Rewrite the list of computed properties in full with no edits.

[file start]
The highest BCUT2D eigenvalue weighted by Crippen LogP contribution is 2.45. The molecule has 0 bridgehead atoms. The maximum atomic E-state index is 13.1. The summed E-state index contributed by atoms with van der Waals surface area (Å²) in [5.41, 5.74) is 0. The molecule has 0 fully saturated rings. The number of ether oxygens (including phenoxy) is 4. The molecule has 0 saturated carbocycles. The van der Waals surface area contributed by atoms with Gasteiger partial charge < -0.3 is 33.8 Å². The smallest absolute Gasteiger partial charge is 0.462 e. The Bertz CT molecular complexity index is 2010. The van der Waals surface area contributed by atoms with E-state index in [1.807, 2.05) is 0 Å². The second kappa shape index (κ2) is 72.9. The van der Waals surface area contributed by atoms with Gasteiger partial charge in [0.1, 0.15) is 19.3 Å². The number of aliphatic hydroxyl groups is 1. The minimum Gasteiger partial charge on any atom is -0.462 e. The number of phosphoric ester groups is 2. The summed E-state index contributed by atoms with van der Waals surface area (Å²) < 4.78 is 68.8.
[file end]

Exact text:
The highest BCUT2D eigenvalue weighted by Crippen LogP contribution is 2.45. The molecule has 0 bridgehead atoms. The maximum atomic E-state index is 13.1. The summed E-state index contributed by atoms with van der Waals surface area (Å²) in [5.41, 5.74) is 0. The molecule has 0 fully saturated rings. The number of ether oxygens (including phenoxy) is 4. The molecule has 0 saturated carbocycles. The van der Waals surface area contributed by atoms with Gasteiger partial charge < -0.3 is 33.8 Å². The smallest absolute Gasteiger partial charge is 0.462 e. The Bertz CT molecular complexity index is 2010. The van der Waals surface area contributed by atoms with E-state index in [1.807, 2.05) is 0 Å². The second kappa shape index (κ2) is 72.9. The van der Waals surface area contributed by atoms with Gasteiger partial charge in [0.1, 0.15) is 19.3 Å². The number of aliphatic hydroxyl groups is 1. The minimum Gasteiger partial charge on any atom is -0.462 e. The number of phosphoric ester groups is 2. The summed E-state index contributed by atoms with van der Waals surface area (Å²) < 4.78 is 68.8.